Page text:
Home / Industry / Media /  Abundantia Entertainment to make series on Nirav Modi
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NEW DELHI : Abundantia Entertainment, producer of films like Toilet: Ek Prem Katha, Shakuntala Devi and Sherni, and web shows such as Breathe and Breathe: Into The Shadows, has acquired the rights of journalist Pavan C. Lall’s book Flawed: The Rise and Fall of India's Diamond Mogul Nirav Modi that will be adapted into a dramatised, multi-season series for streaming.

Lall will serve as a consultant writer for the series adaptation.

This February, Abundantia had also bought the rights of author Ashwin Sanghi’s historical science fiction thriller Keepers of the Kalachakra to adapt into a multi-season web series, in keeping with the trend of streaming services turning to books for inspiration. 

Earlier, producer Sheetal Talwar had announced that he had bought the rights to Shashi Tharoor’s book Why I Am a Hindu. American streaming site Netflix has already adapted sports drama Selection Day, spy thriller The Bard of Blood, dystopian novel Leila and Salman Rushdie’s classic Midnight’s Children, after its success with Vikram Chandra’s crime thriller Sacred Games. SonyLIV has also seen much traction for its crime drama Scam 1992- The Harshad Mehta Story that was based on The Scam.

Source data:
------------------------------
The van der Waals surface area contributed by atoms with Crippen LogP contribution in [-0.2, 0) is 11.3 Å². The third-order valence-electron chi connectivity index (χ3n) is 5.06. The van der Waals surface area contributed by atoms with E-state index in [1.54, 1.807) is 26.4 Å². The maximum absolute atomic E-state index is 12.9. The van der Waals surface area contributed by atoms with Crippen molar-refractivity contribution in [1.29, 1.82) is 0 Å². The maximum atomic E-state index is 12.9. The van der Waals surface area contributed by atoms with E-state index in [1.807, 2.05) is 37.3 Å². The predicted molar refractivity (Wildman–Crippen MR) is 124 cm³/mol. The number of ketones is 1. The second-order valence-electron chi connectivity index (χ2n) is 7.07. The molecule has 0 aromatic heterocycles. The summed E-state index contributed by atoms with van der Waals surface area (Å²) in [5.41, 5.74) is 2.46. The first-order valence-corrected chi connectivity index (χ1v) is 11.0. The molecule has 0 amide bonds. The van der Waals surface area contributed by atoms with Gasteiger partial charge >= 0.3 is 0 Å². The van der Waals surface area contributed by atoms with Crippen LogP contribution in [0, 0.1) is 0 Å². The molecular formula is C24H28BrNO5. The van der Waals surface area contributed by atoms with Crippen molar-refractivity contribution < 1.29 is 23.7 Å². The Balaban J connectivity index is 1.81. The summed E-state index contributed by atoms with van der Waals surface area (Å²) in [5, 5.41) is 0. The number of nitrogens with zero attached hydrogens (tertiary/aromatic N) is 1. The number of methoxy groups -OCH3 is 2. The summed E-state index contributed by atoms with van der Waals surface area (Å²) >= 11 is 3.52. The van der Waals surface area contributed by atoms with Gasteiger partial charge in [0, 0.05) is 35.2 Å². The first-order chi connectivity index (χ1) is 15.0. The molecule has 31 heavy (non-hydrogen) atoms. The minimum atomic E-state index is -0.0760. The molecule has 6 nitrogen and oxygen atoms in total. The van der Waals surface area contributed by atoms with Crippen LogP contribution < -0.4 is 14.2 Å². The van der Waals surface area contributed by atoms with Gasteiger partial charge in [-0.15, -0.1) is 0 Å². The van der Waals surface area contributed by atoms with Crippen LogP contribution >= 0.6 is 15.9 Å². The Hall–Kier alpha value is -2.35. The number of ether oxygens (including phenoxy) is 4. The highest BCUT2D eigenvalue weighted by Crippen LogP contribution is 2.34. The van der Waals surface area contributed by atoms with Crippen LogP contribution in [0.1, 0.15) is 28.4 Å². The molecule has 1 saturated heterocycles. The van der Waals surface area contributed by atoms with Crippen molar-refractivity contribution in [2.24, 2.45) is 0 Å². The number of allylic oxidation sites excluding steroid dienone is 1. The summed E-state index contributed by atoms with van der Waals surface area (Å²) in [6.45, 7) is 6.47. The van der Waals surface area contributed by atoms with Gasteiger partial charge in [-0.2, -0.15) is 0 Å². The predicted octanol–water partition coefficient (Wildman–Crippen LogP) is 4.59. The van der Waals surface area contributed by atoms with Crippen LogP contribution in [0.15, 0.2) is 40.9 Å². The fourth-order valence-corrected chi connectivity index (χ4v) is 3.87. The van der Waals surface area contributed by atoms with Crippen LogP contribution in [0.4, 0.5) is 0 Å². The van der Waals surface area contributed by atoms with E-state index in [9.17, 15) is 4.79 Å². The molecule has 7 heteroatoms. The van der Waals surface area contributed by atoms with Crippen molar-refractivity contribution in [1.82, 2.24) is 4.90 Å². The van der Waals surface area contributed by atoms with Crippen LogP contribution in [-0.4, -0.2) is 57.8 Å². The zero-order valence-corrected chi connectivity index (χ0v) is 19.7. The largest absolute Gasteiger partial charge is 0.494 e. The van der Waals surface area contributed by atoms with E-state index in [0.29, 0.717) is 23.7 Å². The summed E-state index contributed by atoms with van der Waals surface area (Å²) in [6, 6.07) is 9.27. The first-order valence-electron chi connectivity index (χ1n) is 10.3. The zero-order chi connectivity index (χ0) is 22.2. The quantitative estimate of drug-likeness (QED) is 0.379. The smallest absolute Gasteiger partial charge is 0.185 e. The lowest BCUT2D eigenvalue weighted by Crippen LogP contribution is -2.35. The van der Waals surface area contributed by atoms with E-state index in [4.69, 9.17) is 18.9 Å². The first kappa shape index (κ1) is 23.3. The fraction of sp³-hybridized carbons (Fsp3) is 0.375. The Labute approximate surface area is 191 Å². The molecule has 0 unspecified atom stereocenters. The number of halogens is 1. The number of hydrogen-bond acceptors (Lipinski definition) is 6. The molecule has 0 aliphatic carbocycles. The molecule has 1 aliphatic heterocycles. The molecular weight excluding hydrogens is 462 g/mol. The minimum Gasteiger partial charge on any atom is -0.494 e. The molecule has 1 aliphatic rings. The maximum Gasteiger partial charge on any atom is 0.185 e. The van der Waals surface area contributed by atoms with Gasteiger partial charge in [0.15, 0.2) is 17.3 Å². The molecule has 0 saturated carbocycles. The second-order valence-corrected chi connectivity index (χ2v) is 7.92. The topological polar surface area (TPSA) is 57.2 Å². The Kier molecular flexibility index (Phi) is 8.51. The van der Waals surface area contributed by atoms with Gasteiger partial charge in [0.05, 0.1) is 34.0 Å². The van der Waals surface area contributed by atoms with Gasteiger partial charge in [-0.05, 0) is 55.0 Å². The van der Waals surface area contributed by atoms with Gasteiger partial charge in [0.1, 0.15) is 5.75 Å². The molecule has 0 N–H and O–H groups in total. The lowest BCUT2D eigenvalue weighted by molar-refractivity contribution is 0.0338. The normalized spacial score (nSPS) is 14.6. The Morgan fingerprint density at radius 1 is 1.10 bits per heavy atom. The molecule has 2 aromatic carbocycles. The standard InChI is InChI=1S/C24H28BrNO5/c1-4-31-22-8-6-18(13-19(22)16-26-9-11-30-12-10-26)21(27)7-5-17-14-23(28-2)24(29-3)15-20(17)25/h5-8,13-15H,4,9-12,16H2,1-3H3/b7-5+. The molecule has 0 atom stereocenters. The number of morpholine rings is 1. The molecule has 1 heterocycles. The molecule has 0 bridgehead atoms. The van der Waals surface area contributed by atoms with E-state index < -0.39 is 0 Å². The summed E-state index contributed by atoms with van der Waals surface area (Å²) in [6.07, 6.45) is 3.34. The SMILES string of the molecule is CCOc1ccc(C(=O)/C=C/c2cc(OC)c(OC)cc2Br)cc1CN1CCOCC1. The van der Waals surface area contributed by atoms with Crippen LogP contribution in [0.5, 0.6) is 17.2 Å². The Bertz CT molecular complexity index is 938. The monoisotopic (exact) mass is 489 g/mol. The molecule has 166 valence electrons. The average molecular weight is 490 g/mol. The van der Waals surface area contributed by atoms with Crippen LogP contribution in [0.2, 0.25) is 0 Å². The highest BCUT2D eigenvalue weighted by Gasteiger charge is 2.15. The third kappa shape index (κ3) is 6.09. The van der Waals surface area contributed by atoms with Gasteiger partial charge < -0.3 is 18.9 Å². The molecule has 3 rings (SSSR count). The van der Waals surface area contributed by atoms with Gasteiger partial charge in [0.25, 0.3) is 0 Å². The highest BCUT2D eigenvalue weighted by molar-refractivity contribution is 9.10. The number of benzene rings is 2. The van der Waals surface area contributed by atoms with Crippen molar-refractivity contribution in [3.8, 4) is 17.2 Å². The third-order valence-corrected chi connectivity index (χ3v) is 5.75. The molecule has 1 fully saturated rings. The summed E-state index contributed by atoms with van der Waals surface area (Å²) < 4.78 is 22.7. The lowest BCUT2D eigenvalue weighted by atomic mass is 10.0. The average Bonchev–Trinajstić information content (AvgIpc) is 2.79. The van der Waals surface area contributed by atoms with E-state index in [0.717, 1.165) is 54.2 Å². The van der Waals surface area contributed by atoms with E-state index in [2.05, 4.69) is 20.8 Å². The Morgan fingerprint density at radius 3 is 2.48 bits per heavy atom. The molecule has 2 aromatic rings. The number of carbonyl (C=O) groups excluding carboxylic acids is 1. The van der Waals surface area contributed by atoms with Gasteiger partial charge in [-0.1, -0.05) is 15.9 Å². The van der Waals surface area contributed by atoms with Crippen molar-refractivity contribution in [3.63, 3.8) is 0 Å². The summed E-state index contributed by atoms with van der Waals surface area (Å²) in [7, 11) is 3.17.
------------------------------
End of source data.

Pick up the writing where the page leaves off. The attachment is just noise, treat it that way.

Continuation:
Earlier, a producer could easily plagiarize a Western film and adapt it for the local audience. But with the globe having shrunk thanks to digital media, the next best option is to buy books and adapt them, media experts point out. For long, feature films have been churned out from popular books. Anurag Kashyap’s crime docudrama Black Friday and Arjun Kapoor and Alia Bhatt’s romantic drama 2 States, stand out as examples. Web series are an extension of the trend, especially considering that there is a sudden demand for a lot more content in the digital space. Plus, a lot of these books are already successful, so there is a proven target audience for the concept, which may overlap on the web.

Book rights for web series could cost anywhere between 50 lakh and Rs. 2 crore. Media experts say costs vary depending on the published success of the book, genre and uniqueness.


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